What do you do if you’ve got B1 and you still can’t speak?
Considering private tutors, Skype tutors, language exchange and more
First of all, what do we mean by ‘can’t’? Do we mean ‘won’t’? And in the end does it matter?
One problem is being shy. Related to that problem is the problem of being a perfectionist. The more of a perfectionist, the less you’re going to speak because you are GOING to make mistakes. (And mistakes are ‘bad’ — in our minds anyway).
Although everybody knows that ‘mistakes are the only way, It’s one thing to ‘know’ something and another thing to feel it. (You probably don’t want to make mistakes — right?). So, when you do speak, you’re not speaking in COMPLETE sentences.
If you’ve already done lessons up to B1 and don’t want to do B2 — what are you supposed to do if you want to keep learning? The problem is wanting to SPEAK not wanting more grammar.
Face to face private tutor (old school…)
It’s hard to find somebody unless the person is recommended to you. If the person is going to teach you face to face it’s going to be expensive and it can be intimidating. It is always going to be better with at least 2 students if somehow this can be organised.
‘Skype’ private tutor (distance school)
You could do private lessons online and there are lots of digital nomads where you can find a German national to talk to you for an hour for 25€/hour or so. You still have the problem of knowing which person to use. You are going to want to ask for recommendations, then schedule a ‘trial’ lesson. This has to be for free. If in the trial lesson you learn something and it’s fun, then keep doing it. The question might be ‘how much do you learn for every hour invested? The ‘teacher’ might be a real teacher or a talented amateur. It doesn’t really matter if you spend the time speaking in German. If you’re speaking in English (or some other language) — don’t do it. If they want to sign you up for 10 lessons right away — you should push back. Only commit to one paid for lesson if the free lesson goes well. Then make a decision after that.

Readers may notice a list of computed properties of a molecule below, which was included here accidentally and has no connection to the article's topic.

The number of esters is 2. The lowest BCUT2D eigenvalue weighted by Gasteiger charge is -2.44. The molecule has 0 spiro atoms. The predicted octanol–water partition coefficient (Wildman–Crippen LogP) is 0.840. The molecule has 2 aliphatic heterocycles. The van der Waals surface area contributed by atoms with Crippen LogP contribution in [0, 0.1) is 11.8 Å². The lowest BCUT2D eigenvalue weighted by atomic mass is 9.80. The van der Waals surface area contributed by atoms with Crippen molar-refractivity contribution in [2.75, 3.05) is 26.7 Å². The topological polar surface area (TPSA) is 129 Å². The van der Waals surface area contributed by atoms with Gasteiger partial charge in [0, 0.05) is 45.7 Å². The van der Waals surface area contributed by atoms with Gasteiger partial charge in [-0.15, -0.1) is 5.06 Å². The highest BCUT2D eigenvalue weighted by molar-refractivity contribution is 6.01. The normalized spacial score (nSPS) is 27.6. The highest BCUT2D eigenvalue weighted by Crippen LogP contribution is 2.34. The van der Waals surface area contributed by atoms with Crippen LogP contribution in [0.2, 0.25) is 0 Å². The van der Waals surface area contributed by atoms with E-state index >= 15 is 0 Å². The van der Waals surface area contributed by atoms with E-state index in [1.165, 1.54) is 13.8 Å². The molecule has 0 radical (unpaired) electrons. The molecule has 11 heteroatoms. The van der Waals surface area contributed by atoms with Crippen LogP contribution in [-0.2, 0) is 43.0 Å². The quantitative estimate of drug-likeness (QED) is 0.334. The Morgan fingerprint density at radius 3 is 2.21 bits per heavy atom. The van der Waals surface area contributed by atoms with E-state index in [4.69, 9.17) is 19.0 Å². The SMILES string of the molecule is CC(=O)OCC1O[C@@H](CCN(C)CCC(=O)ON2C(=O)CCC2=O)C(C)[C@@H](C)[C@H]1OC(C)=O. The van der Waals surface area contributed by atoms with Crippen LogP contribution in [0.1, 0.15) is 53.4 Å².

Either way — in my experience private tutors don’t do much planning before your lesson. It’s never been clear to me that they fundamentally identify the errors you are making and create a series of lessons to correct these habitual mistakes. In German, most likely this is around (der, das, die, den, dem). I’m not talking about telling you it’s ‘dative’ or ‘accusative’ and then wondering why you don’t seem to be ‘getting it’ (private grump…)
Language Exchange (Austausch)
You could be lucky. It depends on what you want and what you can offer. You need to get over the problem of making small talk with a stranger that you have normally when you meet someone new. i.e. it can be boring. On the flip side, it looks like it operates a bit like a singles club. You might not learn the language but you could find a member of the opposite sex. Anyway, you can advertise privately for a language exchange, and that’s a very good thing to do. If you decide to do it, you should insist on some fundamental ground rules about how it’s going to be structured. You can get some ideas on how to do that here.
If you want to take everything you ‘know’ already and want to go over it and order it properly in your brain, then you can try Language Gym. Language Gym is an alternative language program that’s very short and intensive. It’s German grammar taught in English through patterns. Typically it takes 4 weeks (2 x week) to cover A1-B1). This will get the patterns in your head. When you have the patterns in your head, you can speak grammatically. If you know you’re not making ‘beginner’ mistakes, you get a lot more confidence. Each session is self-contained and is styled on university seminars.